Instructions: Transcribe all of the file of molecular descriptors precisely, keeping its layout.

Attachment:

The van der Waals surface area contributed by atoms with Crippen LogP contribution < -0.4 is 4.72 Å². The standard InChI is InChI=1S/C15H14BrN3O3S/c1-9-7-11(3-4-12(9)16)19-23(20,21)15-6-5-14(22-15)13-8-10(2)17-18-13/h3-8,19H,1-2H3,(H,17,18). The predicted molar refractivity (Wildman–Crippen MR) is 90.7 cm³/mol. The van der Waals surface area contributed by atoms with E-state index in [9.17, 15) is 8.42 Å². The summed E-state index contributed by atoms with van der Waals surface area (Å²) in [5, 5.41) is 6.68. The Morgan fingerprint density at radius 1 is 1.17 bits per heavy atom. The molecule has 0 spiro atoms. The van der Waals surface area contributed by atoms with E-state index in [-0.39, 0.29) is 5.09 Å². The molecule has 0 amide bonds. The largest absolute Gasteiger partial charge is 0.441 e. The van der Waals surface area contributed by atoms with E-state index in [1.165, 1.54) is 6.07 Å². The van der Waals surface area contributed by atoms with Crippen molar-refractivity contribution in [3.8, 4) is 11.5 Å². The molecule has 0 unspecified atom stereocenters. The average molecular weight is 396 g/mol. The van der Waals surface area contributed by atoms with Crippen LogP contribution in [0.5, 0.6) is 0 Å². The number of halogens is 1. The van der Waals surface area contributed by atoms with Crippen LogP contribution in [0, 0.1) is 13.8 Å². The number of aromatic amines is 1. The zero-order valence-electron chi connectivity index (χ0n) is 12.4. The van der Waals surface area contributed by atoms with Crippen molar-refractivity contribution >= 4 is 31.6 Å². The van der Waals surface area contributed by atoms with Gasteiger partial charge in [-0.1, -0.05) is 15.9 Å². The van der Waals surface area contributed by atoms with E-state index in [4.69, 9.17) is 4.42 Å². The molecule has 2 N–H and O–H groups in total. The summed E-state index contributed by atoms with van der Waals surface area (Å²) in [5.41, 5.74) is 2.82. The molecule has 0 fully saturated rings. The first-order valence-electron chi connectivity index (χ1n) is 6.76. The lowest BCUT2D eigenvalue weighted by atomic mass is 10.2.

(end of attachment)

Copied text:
The van der Waals surface area contributed by atoms with Crippen LogP contribution < -0.4 is 4.72 Å². The standard InChI is InChI=1S/C15H14BrN3O3S/c1-9-7-11(3-4-12(9)16)19-23(20,21)15-6-5-14(22-15)13-8-10(2)17-18-13/h3-8,19H,1-2H3,(H,17,18). The predicted molar refractivity (Wildman–Crippen MR) is 90.7 cm³/mol. The van der Waals surface area contributed by atoms with E-state index in [9.17, 15) is 8.42 Å². The summed E-state index contributed by atoms with van der Waals surface area (Å²) in [5, 5.41) is 6.68. The Morgan fingerprint density at radius 1 is 1.17 bits per heavy atom. The molecule has 0 spiro atoms. The van der Waals surface area contributed by atoms with E-state index in [-0.39, 0.29) is 5.09 Å². The molecule has 0 amide bonds. The largest absolute Gasteiger partial charge is 0.441 e. The van der Waals surface area contributed by atoms with E-state index in [1.165, 1.54) is 6.07 Å². The van der Waals surface area contributed by atoms with Crippen molar-refractivity contribution in [3.8, 4) is 11.5 Å². The molecule has 0 unspecified atom stereocenters. The average molecular weight is 396 g/mol. The van der Waals surface area contributed by atoms with Crippen LogP contribution in [0.5, 0.6) is 0 Å². The number of halogens is 1. The van der Waals surface area contributed by atoms with Crippen LogP contribution in [0, 0.1) is 13.8 Å². The number of aromatic amines is 1. The zero-order valence-electron chi connectivity index (χ0n) is 12.4. The van der Waals surface area contributed by atoms with Crippen molar-refractivity contribution >= 4 is 31.6 Å². The van der Waals surface area contributed by atoms with Gasteiger partial charge in [-0.1, -0.05) is 15.9 Å². The van der Waals surface area contributed by atoms with E-state index in [4.69, 9.17) is 4.42 Å². The molecule has 2 N–H and O–H groups in total. The summed E-state index contributed by atoms with van der Waals surface area (Å²) in [5.41, 5.74) is 2.82. The molecule has 0 fully saturated rings. The first-order valence-electron chi connectivity index (χ1n) is 6.76. The lowest BCUT2D eigenvalue weighted by atomic mass is 10.2.